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TOPIC: stupid subnet tricks

stupid subnet tricks 13 years 6 days ago #584

  • bwana
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I have a cheap consumer router (netgear fvs318) designed to support <255 users (subnet mask 255.255.255.0) that will still function with a subnet mask 255.255.240.0 or 255.255.0.0 for that matter? The thing still lets my little network function, I just cant access its configuration page from the lan, only the wan when remote admin is enabled.

Why cant i find my router from my lan?

Why doesnt the router crash anyway if i tell it that it canhost more ip addresss than 255 .

In addition, I can tell you that setting the subnet mask to 255.255.0.0 permitted a vpn to be established through the following configuration:

In my department:
[code:1]
vpn router Lan ip:192.168.3.1
wan ip :10.xxx.xxx.77
|
V
nat router with firewall in my building
lan ip: 10.xxx.xxx.1
wan ip: 208.xxx.xxx.xxx
|
V
INTERNET
(many hoops)
|
V
other office
vpn router: wan ip: 141.xxx.xxx.xxx
lan ip: 192.168.1.1
[/code:1]
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Re: stupid subnet tricks 13 years 3 days ago #626

  • tfs
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You have 2 routers here - are they both the same type of router?

Which one are you having the problem with?

What is the configuration on your workstation set to?

Can you ping the router from your workstation?

Tom
Thanks,

Tom
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Re: stupid subnet tricks 13 years 3 days ago #628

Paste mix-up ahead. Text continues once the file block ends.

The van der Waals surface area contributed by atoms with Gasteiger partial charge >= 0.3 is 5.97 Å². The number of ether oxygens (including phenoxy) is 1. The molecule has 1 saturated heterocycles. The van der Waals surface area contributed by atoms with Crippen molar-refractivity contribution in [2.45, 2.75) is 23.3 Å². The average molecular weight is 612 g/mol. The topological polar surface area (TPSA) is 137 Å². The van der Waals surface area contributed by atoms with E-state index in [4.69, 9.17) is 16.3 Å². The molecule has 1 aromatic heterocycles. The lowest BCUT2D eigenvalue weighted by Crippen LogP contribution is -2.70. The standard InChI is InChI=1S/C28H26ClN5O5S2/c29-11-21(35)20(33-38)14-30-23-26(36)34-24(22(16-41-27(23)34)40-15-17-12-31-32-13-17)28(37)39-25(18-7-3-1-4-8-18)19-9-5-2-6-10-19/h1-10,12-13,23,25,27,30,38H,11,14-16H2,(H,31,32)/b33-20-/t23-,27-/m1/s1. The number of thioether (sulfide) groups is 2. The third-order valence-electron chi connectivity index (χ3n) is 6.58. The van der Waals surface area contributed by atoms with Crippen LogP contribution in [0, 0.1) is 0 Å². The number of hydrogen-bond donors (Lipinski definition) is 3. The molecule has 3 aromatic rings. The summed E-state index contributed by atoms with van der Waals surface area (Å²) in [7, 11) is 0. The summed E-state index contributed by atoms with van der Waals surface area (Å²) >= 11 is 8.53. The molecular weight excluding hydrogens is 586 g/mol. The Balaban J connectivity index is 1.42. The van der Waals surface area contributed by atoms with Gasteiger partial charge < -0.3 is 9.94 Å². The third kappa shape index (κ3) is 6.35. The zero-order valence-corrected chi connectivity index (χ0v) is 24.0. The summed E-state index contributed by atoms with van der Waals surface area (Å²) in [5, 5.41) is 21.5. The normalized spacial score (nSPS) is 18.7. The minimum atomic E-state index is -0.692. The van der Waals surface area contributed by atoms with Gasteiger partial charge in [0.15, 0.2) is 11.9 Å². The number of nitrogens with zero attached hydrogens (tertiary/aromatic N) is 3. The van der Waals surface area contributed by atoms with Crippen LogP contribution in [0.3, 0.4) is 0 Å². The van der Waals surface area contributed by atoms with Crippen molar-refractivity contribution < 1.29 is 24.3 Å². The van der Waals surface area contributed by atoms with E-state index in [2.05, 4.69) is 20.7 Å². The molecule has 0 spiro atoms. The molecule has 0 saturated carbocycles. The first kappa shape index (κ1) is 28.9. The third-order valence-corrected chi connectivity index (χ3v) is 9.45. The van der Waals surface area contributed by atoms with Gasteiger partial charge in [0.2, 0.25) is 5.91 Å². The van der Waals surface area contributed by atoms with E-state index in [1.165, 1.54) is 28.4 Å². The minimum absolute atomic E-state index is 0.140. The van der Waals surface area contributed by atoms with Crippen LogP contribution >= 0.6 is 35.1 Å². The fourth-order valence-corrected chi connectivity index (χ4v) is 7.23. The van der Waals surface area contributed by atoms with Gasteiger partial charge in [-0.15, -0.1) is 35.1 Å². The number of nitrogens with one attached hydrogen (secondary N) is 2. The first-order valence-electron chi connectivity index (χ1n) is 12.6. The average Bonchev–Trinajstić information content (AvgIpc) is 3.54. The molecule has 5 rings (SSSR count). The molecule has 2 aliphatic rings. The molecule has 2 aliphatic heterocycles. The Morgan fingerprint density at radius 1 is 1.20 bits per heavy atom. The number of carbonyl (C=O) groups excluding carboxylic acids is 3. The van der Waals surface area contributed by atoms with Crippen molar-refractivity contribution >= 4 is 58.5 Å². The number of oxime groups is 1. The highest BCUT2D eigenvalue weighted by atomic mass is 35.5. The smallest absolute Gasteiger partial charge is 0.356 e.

• Chris
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Bwana,

The information your providing regarding your lan router is insufficient to help us get a good over view of your network.

Can you redo your diagram, but this time provide the subnet masks applied to each shown interface ?

Secondly, there seems to be a misconception in regards to NAT enabled routers sold in the market place.

When the vendor's specifications for the device mention up to "255" hosts, it dosen't mean that you can only use a Class C network address or any class with a subnetmask of 255.255.255.0 (which will give you 255 IP addresses).

The IP Address and subnetmask settings of your router are irrelevant to the amount of hosts it supports.

In fact, when they say a router supports upto "255" hosts, it means sessions, rather than individual hosts.

In plain english, this means that you can have upto 255 concurent sessions passing through the router and it will provide NAT translation services for each one of them, but if you try to pump more connections/sessions out of it, it will fail.

This limitation is a combination of the software its using and the total amount of memory the router has.

If you read the NAT topic that's covered here, you will learn that each NAT translation requires a specific amount of memory, around 160 bytes. In these 160 bytes, the router stores information about the particular session so when the reply comes back, it can match it with the original outgoing packet, reconstruct the reply packet and send it to the internal host that's expecting it.


Cheers,
Chris Partsenidis.
Founder & Editor-in-Chief
www.Firewall.cx
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Re: stupid subnet tricks 12 years 11 months ago #696

  • bwana
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Chris,

Thank you for your clear reply. You cannot imagine how many other other forums are poppulated by network engineer wannabes. You are the FIRST out of seven different forums that directly answered my question. Other replies have ranged from ad hominem attacks ('you are not worthy to ask that question') to vagary that would honor a Greek oracle.

stefan
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